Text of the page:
Government conferring awards to sitting judges erodes judicial autonomy

That the Acting Chief Justice of Delhi High Court, Gita Mittal, has accepted the Nari Shakti Puraskar bodes ill for judiciary.

One of the three pillars of a democratic republic is the independent judiciary. In order to keep the judiciary truly autonomous and outside the influence of the incumbent government, any form of rewarding of the sitting judges, especially of the high courts and the Supreme Court, must be discouraged. This is the unwritten code of judicial ethics that ought be inculcated in every member of the functioning judiciary and the government, so as to not even appear to be giving any favours to each other, let alone actually granting them.

In an unbelievable violation of this spirit of judicial independence, Acting Chief Justice of the Delhi High Court, Gita Mittal, has been awarded the Nari Shakti Puraskar by the Narendra Modi-led NDA government in the Centre. While the ceremony will be held at Rashtrapati Bhavan tomorrowMarch 9, 2018, the award, conferred by the Union Ministry of Women and Child Development, has been accepted by Justice Mittal, as per news reports.

It must be noted that Justice Mittal is the first person from the legal field to be granted this award, which recognizes efforts made by women and institutions contributing towards gender justice and empowerment of vulnerable women. However, the very conferral of the award to a sitting judge, that too the acting Chief Justice of the Delhi High Court that is listening to a number of cases in which the Union government is a party, is an attempt to influence the judiciary with laurels and recognition to individual judges.

As reported in the legal press, by declining to accept a cash honorarium which the award carries, requesting that the amount be remitted to the National Trust for Disabilities instead, Justice Mittal has tried to walk the tightrope of not compromising judicial independence while also accepting the government recognition. However, the very act of acceptance bodes ill for the fundamental autonomy of the judiciary, which must desist from walking into the government trap of clipping its wings by way of awards, post-retirement posts, and other lures.

In fact, former justices, and even the Chief Justice of the Supreme Court, accepting gubernatorial and other government posts after retirement had raised eyebrows not only in the corridors of the judiciary, but also had sent out a ripple of uncertainty in the national media. Former CJI P Sathasivam was appointed the Governor of Kerala in a move that made many sit up and question if that had anything to do with the court cases against prominent members of the ruling party at the Centre.  It is exactly this problem that was highlighted by former Supreme Court judge and the Chief Justice of the Orissa High Court, Justice Venkate Gopala Gowda, who said “taking post-retirement jobs amounts to betraying the oath of office”.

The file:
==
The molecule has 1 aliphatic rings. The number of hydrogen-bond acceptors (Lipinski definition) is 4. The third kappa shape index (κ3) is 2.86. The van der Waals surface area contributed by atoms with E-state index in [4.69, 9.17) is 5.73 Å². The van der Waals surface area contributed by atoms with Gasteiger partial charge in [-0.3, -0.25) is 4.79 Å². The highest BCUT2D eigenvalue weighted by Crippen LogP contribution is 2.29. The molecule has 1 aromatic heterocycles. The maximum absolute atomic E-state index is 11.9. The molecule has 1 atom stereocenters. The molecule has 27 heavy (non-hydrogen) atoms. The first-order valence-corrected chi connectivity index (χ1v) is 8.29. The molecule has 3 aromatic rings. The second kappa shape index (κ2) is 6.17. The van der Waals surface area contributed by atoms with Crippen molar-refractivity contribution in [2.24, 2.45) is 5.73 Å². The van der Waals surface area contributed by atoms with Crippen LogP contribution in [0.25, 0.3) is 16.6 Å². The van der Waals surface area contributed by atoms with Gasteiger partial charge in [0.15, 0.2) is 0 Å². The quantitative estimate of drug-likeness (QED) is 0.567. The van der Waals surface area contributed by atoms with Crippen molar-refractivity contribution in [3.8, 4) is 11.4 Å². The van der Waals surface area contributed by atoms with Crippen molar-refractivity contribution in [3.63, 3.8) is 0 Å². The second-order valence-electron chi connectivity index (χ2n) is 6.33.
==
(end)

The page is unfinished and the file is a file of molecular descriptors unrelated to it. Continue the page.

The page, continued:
A particularly worrying trend of as many as 70 per cent of retired Supreme Court judges accepting quasi-judicial and other government posts came to light to early 2016, throwing the autonomy of the judiciary in a spot.  Former CJI RM Lodha, who succeed Sathasivam, had red-flagged this inherent breach of ethics in sitting judges accepting constitutional and/or quasi-government posts after retirement, saying there ought to be a “cooling off period” of at least two years, and the laws that require Tribunals and Commissions to be headed by judges should be scrapped. In sharp contrast to ex-CJI Lodha, his successor, HL Dattu had indicated his willingness to accept the Modi government’s proposal to be appointed as the chairperson of the National Human Rights Commission.

While an award might seem tiny when compared to post-retirement posts, they nevertheless cast doubts on the sitting judge’s professional integrity. Since the judiciary must not only deliver justice, but also be seen to be doing so, Acting Chief Justice of Delhi High Court, Gita Mittal, accepting the Nari Shakti Award from the Modi government doesn’t look and feel right. It’s therefore imperative that acting Chief Justice Mittal be disqualified from hearing any case to which the Union government is a party.

While the Nari Shakti Award is ostensibly the government’s way to recognizing women’s contribution to mark the International Women’s day on March 8, it must be noted that an attempt to erode judicial autonomy is not the way to go about it. If the government wanted to recognize women in the legal field, it could have appointed Justice Indu Malhotra to the Supreme Court, which has only one woman out of 31 judges in its courts. Similarly, the immense accomplishments of Senior Advocate Madhavi Divan have been overlooked with the government failing to appoint her as an Additional Solicitor General, even though she’s most competent to carry out the responsibilities that come with the post.

It’s quite obvious that the decision to award Justice Mittal with the Nari Shakti Award is an eyewash to cover up the many failures of this government when it comes to women’s issues. Just reducing women’s empowerment to a few hashtags and laurels given out to inappropriate candidates with a view to coopt the judiciary is not only unethical, it’s downright undemocratic.